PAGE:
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What to do with an inheritance.
Have you received an inheritance recently, or do you expect one in the future? Was it expected or unexpected? Was it more or less than you originally thought, or was it a total surprise? Are you wondering what to do with an inheritance?
Inheritances are usually a blessing bestowed upon lucky people who unfortunately lost a loved one or a long lost relative. What that inheritance can mean for your life and how it can help you varies greatly depending on whether you blow through it quickly or whether you structure it so that it compounds, grows, and lasts for the long-term.Have you received an inheritance recently, or do you expect one in the future? Was it expected or unexpected? Was it more or less than you originally thought, or was it a total surprise? Are you wondering what to do with an inheritance?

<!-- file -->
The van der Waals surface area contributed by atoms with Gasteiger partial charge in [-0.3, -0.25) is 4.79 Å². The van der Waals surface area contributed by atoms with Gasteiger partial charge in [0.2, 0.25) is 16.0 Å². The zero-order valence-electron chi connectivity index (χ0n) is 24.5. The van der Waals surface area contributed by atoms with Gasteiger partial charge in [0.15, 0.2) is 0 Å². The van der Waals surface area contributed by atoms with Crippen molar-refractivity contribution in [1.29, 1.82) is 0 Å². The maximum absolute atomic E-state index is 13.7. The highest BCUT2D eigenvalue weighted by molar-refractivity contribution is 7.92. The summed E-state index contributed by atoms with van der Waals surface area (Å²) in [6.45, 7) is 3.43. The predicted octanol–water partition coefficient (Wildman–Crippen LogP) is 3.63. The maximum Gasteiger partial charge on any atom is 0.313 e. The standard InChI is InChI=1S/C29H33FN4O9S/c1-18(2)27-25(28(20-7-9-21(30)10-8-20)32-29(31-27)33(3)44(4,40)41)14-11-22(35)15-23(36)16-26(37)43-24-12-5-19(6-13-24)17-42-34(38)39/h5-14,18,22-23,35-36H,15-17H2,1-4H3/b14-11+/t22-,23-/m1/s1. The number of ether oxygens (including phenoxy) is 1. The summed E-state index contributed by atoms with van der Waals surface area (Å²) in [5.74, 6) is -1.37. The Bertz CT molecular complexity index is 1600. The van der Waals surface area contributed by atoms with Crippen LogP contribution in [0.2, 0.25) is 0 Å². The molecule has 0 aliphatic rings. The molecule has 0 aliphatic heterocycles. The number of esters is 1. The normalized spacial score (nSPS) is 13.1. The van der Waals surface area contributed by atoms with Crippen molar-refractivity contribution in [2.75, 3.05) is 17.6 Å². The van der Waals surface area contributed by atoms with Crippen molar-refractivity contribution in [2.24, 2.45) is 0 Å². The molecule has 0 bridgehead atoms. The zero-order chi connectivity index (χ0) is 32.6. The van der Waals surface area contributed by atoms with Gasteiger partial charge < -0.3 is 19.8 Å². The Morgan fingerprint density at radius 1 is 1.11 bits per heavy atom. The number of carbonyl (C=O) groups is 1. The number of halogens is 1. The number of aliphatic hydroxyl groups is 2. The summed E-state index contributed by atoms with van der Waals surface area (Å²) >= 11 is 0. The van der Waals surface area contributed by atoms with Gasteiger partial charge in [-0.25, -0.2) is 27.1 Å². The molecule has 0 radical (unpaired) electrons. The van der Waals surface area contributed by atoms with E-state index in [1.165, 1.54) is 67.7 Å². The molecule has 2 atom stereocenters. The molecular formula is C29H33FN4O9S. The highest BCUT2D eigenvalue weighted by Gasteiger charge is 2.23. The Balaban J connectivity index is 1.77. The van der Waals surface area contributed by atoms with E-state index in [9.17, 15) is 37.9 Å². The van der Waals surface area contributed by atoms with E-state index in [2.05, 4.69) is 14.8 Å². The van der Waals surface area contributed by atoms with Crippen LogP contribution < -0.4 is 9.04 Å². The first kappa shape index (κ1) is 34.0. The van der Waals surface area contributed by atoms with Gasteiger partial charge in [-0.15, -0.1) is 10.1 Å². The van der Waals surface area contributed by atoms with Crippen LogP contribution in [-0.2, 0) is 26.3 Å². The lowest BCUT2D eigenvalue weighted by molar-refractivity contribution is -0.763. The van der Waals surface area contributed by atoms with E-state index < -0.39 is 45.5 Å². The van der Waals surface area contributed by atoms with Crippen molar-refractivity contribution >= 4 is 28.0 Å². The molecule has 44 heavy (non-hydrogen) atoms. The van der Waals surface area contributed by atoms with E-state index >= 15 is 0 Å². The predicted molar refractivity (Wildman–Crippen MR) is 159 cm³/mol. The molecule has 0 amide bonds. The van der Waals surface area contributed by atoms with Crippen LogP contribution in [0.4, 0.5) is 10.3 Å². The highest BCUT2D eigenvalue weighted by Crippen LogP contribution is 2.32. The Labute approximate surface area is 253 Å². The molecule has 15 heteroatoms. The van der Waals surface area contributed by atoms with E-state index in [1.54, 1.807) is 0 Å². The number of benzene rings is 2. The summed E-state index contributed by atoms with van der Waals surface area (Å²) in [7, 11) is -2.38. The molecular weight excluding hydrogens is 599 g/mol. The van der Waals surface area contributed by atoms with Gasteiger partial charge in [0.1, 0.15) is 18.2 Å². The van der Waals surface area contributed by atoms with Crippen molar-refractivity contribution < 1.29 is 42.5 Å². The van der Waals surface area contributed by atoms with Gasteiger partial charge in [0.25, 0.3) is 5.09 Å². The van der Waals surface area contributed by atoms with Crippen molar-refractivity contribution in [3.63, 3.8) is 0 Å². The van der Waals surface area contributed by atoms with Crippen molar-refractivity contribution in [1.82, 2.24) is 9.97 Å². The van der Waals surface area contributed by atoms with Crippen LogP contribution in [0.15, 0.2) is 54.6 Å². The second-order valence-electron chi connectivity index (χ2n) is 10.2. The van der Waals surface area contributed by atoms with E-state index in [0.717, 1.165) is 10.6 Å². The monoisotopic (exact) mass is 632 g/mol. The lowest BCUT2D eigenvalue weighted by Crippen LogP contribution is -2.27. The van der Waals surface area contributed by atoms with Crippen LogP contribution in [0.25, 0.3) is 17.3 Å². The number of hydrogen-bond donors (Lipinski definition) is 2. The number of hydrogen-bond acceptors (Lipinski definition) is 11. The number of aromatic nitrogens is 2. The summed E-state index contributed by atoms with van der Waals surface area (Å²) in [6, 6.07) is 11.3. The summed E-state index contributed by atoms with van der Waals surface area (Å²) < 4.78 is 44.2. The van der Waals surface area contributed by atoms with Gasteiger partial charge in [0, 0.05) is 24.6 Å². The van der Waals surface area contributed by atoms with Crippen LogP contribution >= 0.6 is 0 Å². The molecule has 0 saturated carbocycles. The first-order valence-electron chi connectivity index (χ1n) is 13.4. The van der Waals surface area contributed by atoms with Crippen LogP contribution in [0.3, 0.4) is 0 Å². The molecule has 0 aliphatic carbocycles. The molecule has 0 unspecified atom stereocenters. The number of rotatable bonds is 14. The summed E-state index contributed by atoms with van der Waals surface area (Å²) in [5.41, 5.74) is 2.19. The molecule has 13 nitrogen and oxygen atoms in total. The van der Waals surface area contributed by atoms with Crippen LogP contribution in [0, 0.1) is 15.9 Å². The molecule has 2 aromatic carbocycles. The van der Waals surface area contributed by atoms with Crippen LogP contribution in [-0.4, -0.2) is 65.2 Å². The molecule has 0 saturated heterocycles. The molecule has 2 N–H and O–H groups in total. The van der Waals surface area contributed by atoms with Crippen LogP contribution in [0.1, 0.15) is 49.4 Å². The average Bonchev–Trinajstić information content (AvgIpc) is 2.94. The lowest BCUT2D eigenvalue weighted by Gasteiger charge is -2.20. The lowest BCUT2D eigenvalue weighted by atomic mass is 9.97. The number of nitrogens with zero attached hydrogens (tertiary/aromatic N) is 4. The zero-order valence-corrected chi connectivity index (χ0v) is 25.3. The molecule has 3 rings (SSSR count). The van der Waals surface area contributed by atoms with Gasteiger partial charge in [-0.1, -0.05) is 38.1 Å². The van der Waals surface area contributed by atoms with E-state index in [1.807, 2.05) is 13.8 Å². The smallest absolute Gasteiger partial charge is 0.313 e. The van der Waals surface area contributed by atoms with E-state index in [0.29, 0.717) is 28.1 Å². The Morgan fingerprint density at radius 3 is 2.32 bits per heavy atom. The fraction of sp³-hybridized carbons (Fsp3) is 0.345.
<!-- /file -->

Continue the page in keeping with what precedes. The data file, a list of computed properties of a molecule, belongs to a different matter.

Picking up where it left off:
There are many factors to consider.
- What did you inherit? Did you inherit a house, inherit a car, inherit an investment portfolio, inherit a savings account? If you inherited a house, then you could just put it up for sale. And then the question becomes what to do with the proceeds.
- Taxes on inheritances – There is a myriad of tax consequences depending on what you inherited and how it was structured. Was it a taxable investment account? Then a step-up in basis applies. Was it an IRA? Different tax rules apply then. Read on for more details.
- Don’t blow through it. Think long-term and about what you want to achieve. Here are some ideas:
- Saving it for your kid’s college fund if you already have your emergency fund in place
- Paying off high interest debt, like credit card debt
- Paying off your mortgage– although this might not be a good idea depending on your interest rate. Read below for more information.
- Enjoy a bit of it, but not all of it.
- Invest for your goals, time horizon, and risk tolerance, not that of the deceased/original owner.
Taxes on an inheritance